World leaders’ earliest responses to the pandemic were rhetorical. Ugandan president Yoweri Museveni and his American counterpart Donald Trump compared Covid-19 to an enemy and likened fighting it to a war. However, some are questioning the use of war metaphors. They claim that it reorients state–citizen relations away from democracy toward autocracy and the militarization of society and erects rhetorical boundaries among states that defy global solidarity. For women, girls, and other vulnerable groups, pandemics and formal responses to them invite extraordinary levels of violence to their lives and bodies that is not unlike what they experience during war. Many survivors are confined with their abusers—the ostensible enemy—in what are often life-or-death situations with little hope of escape. Others are prey to abuse and exploitation as they struggle to survive in homes, streets, and markets. However, as Cynthia Enloe observes, militarist discourse overlooks the fact that there are multiple fronts in war and that people experience violence according to their positionalities. With regard to SGBV, aggressive militarized state responses to Covid-19 revictimize women and girls by compounding private and public abuse, while simultaneously denying or restricting succor by either compelling support centers to close or diverting resources to fighting the virus.

Many African states’ handling of current SGBV crises is gender blind, despite decades of women, peace, and security advocacy. The Liberian government designated the Ministry of Gender, Children, and Social Protection as nonessential, forcing it to stay closed at a difficult time in a country with already high levels of SGBV, especially against young girls. In the absence of alternative arrangements, SGBV cases are increasing in the country. Ghana and Côte d’Ivoire freed prisoners in a bid to decongest prisons, with no apparent regard to whether they had committed SGBV. Faced with rising SGBV, Nigerian activists have decried the forced closure of NGOs and other public and private resources that support abused women  Activists have also contested the exclusion of women, notably Minister of Women Affairs Pauline Tallen from membership of the Presidential Task Force on Covid-19. A statement by 286 women’s rights organizations called on state and federal governments to “ensure respect of women’s human rights and protection from gender-based violence.” Organizations like the Women’s Aid Collective, an important resource for abused women in southeast Nigeria, now offer support by telephone or on social media. Likewise, the Lagos State Domestic and Sexual Violence Response Team is tracking SGBV using digital technology while urging survivors to take refuge with family or friends. Needless to say, this limits access to women who are digitally literate and can afford appropriate technology.

In Ghana, the United Nations Population Fund (UNFPA) country office is supporting a hotline being managed by the Domestic Violence Victim Support Unit of the Ghana Police. In their individual capacities, some women opinion leaders are asking abused women to send them coded messages for support or transmission to the relevant authorities. All of these are short-term measures that may provide temporary relief but do not address the fundamental worldviews that drive SGBV.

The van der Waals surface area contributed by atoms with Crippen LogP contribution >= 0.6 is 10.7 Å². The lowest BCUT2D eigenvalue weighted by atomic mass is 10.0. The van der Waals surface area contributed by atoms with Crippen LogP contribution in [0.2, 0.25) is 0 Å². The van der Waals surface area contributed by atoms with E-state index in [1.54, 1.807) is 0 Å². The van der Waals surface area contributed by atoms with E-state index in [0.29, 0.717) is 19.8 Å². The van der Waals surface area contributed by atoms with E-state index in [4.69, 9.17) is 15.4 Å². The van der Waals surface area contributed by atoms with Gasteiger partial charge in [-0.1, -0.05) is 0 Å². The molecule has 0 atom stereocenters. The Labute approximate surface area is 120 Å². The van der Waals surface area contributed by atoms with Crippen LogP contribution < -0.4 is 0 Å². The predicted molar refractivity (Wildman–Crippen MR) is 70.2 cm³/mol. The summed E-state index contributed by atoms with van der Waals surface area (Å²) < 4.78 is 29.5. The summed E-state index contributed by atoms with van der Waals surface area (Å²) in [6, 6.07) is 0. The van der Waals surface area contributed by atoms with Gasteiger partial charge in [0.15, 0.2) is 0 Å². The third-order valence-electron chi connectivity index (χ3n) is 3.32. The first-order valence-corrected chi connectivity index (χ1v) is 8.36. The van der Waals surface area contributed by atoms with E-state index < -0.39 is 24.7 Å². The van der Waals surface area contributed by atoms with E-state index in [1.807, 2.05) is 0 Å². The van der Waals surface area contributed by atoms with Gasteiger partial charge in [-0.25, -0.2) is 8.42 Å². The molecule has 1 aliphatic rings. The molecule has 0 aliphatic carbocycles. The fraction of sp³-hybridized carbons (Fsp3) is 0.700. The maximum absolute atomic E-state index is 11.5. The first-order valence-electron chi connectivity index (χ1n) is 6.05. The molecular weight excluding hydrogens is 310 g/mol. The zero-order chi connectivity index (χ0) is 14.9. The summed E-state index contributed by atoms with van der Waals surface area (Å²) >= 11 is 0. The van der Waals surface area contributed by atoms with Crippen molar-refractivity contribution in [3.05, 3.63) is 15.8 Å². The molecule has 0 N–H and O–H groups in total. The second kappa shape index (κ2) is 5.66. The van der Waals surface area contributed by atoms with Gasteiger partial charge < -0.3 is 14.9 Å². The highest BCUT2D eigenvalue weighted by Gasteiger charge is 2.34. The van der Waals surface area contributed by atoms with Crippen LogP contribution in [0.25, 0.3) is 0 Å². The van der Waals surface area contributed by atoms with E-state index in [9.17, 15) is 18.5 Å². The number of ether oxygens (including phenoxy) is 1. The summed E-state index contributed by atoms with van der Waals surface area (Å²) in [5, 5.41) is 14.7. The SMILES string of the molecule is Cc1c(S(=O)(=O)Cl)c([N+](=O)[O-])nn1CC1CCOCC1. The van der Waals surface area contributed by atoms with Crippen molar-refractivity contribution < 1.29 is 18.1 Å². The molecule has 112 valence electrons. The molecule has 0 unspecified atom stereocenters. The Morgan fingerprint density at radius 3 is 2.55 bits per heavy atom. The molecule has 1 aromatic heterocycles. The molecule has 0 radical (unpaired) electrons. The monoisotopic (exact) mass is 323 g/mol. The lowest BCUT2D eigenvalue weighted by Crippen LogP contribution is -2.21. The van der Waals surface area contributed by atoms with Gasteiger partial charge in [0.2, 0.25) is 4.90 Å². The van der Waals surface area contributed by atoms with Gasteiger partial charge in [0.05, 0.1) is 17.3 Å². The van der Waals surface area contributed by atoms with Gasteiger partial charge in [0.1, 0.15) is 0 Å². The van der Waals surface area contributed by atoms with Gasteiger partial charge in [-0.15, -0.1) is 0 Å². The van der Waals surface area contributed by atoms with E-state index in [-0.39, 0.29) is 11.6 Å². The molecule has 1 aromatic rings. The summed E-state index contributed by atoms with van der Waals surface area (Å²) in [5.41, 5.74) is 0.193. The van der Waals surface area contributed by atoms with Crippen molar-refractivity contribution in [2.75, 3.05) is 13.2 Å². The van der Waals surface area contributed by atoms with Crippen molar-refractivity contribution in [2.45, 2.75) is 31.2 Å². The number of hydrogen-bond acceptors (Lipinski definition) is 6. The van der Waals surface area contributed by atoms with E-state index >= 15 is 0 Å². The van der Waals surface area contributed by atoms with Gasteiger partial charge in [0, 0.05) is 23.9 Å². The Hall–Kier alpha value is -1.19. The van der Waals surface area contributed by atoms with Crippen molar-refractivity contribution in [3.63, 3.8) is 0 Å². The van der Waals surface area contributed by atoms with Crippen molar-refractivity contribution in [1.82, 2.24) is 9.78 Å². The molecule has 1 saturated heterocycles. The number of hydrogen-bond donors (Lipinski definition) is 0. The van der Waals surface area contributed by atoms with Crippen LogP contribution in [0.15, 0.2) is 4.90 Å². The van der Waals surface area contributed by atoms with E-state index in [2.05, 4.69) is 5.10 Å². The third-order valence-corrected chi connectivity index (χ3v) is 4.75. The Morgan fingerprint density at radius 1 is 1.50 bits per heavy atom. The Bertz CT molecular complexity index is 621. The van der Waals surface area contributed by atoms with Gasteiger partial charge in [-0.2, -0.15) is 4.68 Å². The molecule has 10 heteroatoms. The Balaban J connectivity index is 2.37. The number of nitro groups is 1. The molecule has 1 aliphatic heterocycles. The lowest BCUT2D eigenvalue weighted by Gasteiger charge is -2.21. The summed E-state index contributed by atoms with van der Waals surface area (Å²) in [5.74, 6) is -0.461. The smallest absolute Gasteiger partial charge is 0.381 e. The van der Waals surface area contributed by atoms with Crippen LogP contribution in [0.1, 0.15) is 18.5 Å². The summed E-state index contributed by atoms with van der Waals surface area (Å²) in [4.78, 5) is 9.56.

Ebola: Lessons (un)Learned

Africa has been here before. During the Ebola crisis in 2015, outbreaks of varied gendered violence accompanied the virus’s spread across East and West Africa. Experts have documented correlations between Ebola and rises in violence against women in Guinea, Liberia, and Sierra Leone. In Sierra Leone, teenage girls were the worst affected by sexual abuse in quarantined homes and as they sought food to survive, resulting in a teenage pregnancy epidemic. In the Democratic Republic of the Congo (DRC), some health workers reportedly asked infected women and girls for sex in exchange for treatment. If we are reliving this dark past today, we clearly have not learned our lessons well.

Conclusion: The Way Forward

It is hard to predict how the lifting of lockdowns could affect levels of SGBV. To avoid recurrences during future health crises, responses to Covid-19 ought to take a cue from cardinal principles of women, peace, and security advocacy. As Sanam Naraghi Anderlini points out, gender analysis and sensitivity can provide disaggregated data that inform targeted, gendered policy responses. Ensuring women’s participation and leadership is key to leveraging their skills and knowledge and creating inclusive and holistic approaches to pandemics and the violence that responses to them enable. Long-term measures need to address the socioeconomic and gender inequities, cultural norms, mindsets, and attitudes that feed gender-based violence. Lastly, and crucially, irrespective of context, SGBV survivors must have support and be able to access safer spaces, broader economic opportunities, and more equitable representation in decision-making.



Works Consulted

Enloe, Cynthia. “COVID-19: ‘Waging War’ against a Virus Is NOT What We Need to Be Doing.” Women’s International League for Peace and Freedom, March 23, 2020.

Naraghi Anderlini, Sanam. “Women Peace and Security in the Time of Corona.” LSE Centre for Women, Peace and Security, March 25, 2020.

O’Donnell, Megan, Amber Peterman, and Alina Potts. “A Gender Lens on COVID-19: Pandemics and Violence against Women and Children.” Center for Global Development, April 3, 2020.

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    Conversation in a gender WhatsApp group. Cited with permission.